Visual computing tasks such as computational imaging, image/video understanding, and real-time 3D graphics are key responsibilities of modern computer systems ranging from sensor-rich smart phones, autonomous robots, and large datacenters. These workloads demand exceptional system efficiency and this course examines the key ideas, techniques, and challenges associated with the design of parallel, heterogeneous systems that accelerate visual computing applications.
This course is intended for systems students interested in architecting efficient graphics, image processing, and computer vision platforms (both new hardware architectures and domain-optimized programming frameworks for these platforms) and for graphics, vision, and machine learning students that wish to understand throughput computing principles so they can design new algorithms that map efficiently to these machines.
All students will be expected to:
- Perform academic paper readings approximately every class (and be prepared to summarize aspects of the paper and participate in the paper discussions we have in class). (40%)
- Complete two programming assignments that are designed to give a brief, but first-hand experience with course topics in the first section of the course. (20%)
- Complete a self-selected term project. Students may work in teams of two for the final project. (40%)
Hello there. I'm glad you are interested in cs348K. This course focuses on the design of computing systems that efficiently meet the aggressive performance demands of visual computing applications. Specifically we'll be concerned with digital camera image processing, image/video understanding (largely deep learning based methods), and real-time 3D graphics. Since designing highly efficient systems requires in-depth knowledge of the workloads to execute, we will cover key algorithms used in each of these domains. That is, you will certainly learn some advanced graphics/vision. Conversely, to execute with high performance, algorithms must be mapped efficiently to hardware resources, and to do so, we will talk extensively about the characteristics of modern parallel architecture, and how that impacts the choice of algorithms used. That is, we will also be discussing parallel computer architecture is this class. A key theme of this course is that, to achieve the most efficient solutions, modern systems architects should simultaneously consider opportunities for innovation in the design of algorithms, the programming frameworks used to express them, and the capabilities of the underlying hardware architecture. Regardless of whether you are an application developer, systems software programmer, or hardware architect, I want to you leave this course with a better understanding of how to think end-to-end.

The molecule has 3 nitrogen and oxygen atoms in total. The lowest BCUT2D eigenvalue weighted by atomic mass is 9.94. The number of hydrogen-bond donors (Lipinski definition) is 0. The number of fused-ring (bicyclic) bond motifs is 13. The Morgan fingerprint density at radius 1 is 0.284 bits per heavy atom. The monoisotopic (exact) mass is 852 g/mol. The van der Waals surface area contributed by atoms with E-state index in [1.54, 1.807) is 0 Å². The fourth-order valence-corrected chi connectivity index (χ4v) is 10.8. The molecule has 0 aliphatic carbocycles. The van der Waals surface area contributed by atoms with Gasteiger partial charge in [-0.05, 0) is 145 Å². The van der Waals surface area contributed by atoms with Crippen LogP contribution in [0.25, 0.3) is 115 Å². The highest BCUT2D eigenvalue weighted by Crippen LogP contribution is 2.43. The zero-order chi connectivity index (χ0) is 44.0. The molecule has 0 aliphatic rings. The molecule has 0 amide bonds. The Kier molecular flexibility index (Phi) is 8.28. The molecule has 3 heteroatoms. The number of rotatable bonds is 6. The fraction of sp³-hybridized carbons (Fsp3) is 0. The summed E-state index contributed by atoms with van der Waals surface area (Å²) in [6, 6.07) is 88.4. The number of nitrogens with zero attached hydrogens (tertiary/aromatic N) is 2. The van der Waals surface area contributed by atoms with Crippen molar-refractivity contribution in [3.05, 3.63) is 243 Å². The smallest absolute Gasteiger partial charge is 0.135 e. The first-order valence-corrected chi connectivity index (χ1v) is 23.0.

It is likely that you may have a strong background in parallel architecture or in algorithms for either computer graphics/computer vision, but not in both. Do not panic, but please read the tips below.
This is a graduate-level course but advanced undergraduates are certainly welcome. (You are responsible for determining whether you can keep up with the course). For undergraduates CS110 (or equivalent) is a strict prerequisite. Although the programming assignments in this class are short, you need to have a strong systems programming background to do the assignments, as well has have enough systems programming experience to understand the papers we read. The more prior implementation experience the better.
On the parallel systems side, I recommend having some background in modern parallel computing at the level of CS149, or a computer architecture course such as EE282. You may wish to review some of the lectures in my own prior course on parallel computing at CMU, from which you can find public online lectures here (2017) and here (2016) (newer content in 2017, better videos in 2016).
On the graphics, computer vision, and deep learning side of the fence, I recommend you have some background implementing algorithms in at least one of these areas. For 3D computer graphics, that would be at the level of CS248, for computer vision it is CS231A or CS231N (CS231N is very relevant to our discussions), and for image processing: CS232/EE368. Graduate-level systems and computer architecture students without substantial graphics/computer vision experience are welcome in CS348K (in fact the course is designed for you!), but you must be willing to familiarize yourselves with key graphics/visual computing concepts during the course. You can't design good systems unless you really understand the workloads.
If you are still unsure if you're prepared to take the course, just come talk to your friendly instructor before the start of the course.